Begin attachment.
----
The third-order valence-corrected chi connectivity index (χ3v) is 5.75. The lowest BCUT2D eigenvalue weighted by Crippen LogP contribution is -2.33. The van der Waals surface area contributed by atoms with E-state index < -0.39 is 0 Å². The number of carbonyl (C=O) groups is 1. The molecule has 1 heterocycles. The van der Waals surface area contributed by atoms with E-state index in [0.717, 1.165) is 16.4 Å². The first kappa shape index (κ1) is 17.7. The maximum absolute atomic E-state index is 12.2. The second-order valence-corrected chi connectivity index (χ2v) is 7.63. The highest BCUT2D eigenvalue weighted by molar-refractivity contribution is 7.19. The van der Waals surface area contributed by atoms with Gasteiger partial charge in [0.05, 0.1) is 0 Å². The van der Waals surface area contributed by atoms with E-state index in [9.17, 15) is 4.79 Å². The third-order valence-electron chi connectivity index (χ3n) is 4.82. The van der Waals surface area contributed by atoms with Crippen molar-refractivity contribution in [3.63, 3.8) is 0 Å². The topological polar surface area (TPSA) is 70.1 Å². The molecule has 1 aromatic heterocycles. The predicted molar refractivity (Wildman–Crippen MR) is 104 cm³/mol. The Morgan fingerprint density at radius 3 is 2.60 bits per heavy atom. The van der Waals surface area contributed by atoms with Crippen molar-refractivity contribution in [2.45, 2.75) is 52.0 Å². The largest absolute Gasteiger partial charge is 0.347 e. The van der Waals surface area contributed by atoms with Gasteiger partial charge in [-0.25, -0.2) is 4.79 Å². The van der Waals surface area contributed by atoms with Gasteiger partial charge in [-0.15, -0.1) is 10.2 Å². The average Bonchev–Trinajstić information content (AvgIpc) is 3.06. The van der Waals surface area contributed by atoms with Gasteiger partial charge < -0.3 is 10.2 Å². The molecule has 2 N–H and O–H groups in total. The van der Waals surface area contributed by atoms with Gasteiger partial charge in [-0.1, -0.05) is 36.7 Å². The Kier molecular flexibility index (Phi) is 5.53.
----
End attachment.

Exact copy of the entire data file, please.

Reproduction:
The third-order valence-corrected chi connectivity index (χ3v) is 5.75. The lowest BCUT2D eigenvalue weighted by Crippen LogP contribution is -2.33. The van der Waals surface area contributed by atoms with E-state index < -0.39 is 0 Å². The number of carbonyl (C=O) groups is 1. The molecule has 1 heterocycles. The van der Waals surface area contributed by atoms with E-state index in [0.717, 1.165) is 16.4 Å². The first kappa shape index (κ1) is 17.7. The maximum absolute atomic E-state index is 12.2. The second-order valence-corrected chi connectivity index (χ2v) is 7.63. The highest BCUT2D eigenvalue weighted by molar-refractivity contribution is 7.19. The van der Waals surface area contributed by atoms with Gasteiger partial charge in [0.05, 0.1) is 0 Å². The van der Waals surface area contributed by atoms with E-state index in [9.17, 15) is 4.79 Å². The third-order valence-electron chi connectivity index (χ3n) is 4.82. The van der Waals surface area contributed by atoms with Crippen molar-refractivity contribution in [3.63, 3.8) is 0 Å². The topological polar surface area (TPSA) is 70.1 Å². The molecule has 1 aromatic heterocycles. The predicted molar refractivity (Wildman–Crippen MR) is 104 cm³/mol. The Morgan fingerprint density at radius 3 is 2.60 bits per heavy atom. The van der Waals surface area contributed by atoms with Crippen molar-refractivity contribution in [2.45, 2.75) is 52.0 Å². The largest absolute Gasteiger partial charge is 0.347 e. The van der Waals surface area contributed by atoms with Gasteiger partial charge in [-0.25, -0.2) is 4.79 Å². The van der Waals surface area contributed by atoms with Gasteiger partial charge in [-0.15, -0.1) is 10.2 Å². The average Bonchev–Trinajstić information content (AvgIpc) is 3.06. The van der Waals surface area contributed by atoms with Gasteiger partial charge < -0.3 is 10.2 Å². The molecule has 2 N–H and O–H groups in total. The van der Waals surface area contributed by atoms with Gasteiger partial charge in [-0.1, -0.05) is 36.7 Å². The Kier molecular flexibility index (Phi) is 5.53.